Devourer of books with a preference for fiction. Quite good at competitive reading. Happily hoards books of all kinds. Gets stabby going too long without reading.
On the evening of her betrothal party, the duke Miss Sarah Forrester is set to marry, confesses that he is in love with another. Sarah is instantly named "the girl who lost a Duke" in society and prepares to become a complete social outcast. However, one of the leading ladies in society advises her to reinvent herself, and soon Sarah is known as "The Golden Lady", the glittering, carefree toast of the town. Not everyone is as happy about her drastic changes, though.
Sarah's childhood friend Lieutenant Jackson Fletcher is back in London as the ship he was serving on is too old to sail any longer. While he cools his heels, living with the Forresters, waiting to find out the final fate of his ship, he also determines to breach Sarah's glittering facade and see if there are any traces left of the trusting and adventurous girl he once knew. A truly outrageous scheme involving costumes, lurking in a cupboard and assumed identities leads to a passionate kiss, as well as Jackson being recruited to help solve a high-profile murder. The last thing he wants to do is keep secrets from Sarah, as secrets were what broke up her engagement with the Duke.
This was my first romance by Kate Noble, and I must admit, it was a bit of a hot mess. There were so many different story beats, and it seemed difficult to pin down what the story really wanted to be. There was Sarah's transformation to society "Mean Girl" in order to mask her heartbreak. There was Jackson's struggle to acknowledge that life as he'd known it might be over, and he'd have to get used to a civilian life. There was the preposterous scheme Jack hatched to re-awaken Sarah's sense of fun, which amounted to him disguising himself as "The Blue Raven", a masked spy having worked against the French during the Napoleonic wars, basically Sarah's childhood hero. Then there was the plot to uncover a murderer, which both Sarah and Jack eventually got involved in. Too many things happening, none of which felt like they were really properly committed to.
It didn't help that I couldn't really connect with Sarah. I felt bad that she was jilted, but she clearly didn't love her Duke all that much anyway. The social disgrace and fact that she was no longer going to be comfortably settled seemed to be more hurtful than the fact that her fiancee loved another. "The Golden Lady" is a self-centred bitch and I can't fault Jackson for wanting to make her stop being so dismissive of her sisters and behave better. What I couldn't really see was why he was so determined to "break her cover" or why he fell in love with her. Even when she admits that she behaved badly, she's still not very interesting.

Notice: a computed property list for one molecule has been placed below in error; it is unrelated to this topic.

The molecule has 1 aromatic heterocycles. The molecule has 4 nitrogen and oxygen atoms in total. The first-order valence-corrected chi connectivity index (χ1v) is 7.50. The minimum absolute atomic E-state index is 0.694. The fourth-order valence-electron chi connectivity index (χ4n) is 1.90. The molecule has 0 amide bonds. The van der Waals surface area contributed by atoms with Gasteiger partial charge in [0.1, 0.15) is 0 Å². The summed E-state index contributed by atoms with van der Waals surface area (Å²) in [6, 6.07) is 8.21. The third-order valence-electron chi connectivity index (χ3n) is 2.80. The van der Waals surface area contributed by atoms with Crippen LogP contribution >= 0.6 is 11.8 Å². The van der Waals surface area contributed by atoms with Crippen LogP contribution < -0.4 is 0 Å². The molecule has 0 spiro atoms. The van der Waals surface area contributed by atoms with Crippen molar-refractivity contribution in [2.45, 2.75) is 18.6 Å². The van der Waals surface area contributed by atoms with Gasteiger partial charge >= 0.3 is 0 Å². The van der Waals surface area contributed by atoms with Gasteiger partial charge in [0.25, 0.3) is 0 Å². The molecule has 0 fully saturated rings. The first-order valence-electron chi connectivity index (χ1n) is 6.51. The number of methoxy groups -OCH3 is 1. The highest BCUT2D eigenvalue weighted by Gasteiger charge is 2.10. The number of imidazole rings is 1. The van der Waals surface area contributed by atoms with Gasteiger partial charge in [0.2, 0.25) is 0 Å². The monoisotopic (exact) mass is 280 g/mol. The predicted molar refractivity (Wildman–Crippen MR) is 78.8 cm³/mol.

From this book, I learned that after the Napoleonic wars, a huge number of naval officers in England were left without positions, as there simply weren't enough ships for them to serve on. I just didn't particularly care. Then there was the dumb scheme of Jack's, that turned into an elaborate murder investigation and the romance seemed to almost be forgotten.
I've bought a whole bunch of Kate Noble books in e-book sales in the past few years, so at some point I'm obviously going to read them. This is not the first book in the Blue Raven series. I started with this one because it fit in my Monthly Key Word Challenge. One of the books in the series is about Sarah's younger sister, whose hurt that her older sister is completely ruining her first season, and as I liked and sympathised with her a lot more than with the protagonists, I'm hoping that other Noble books engage me more than this one.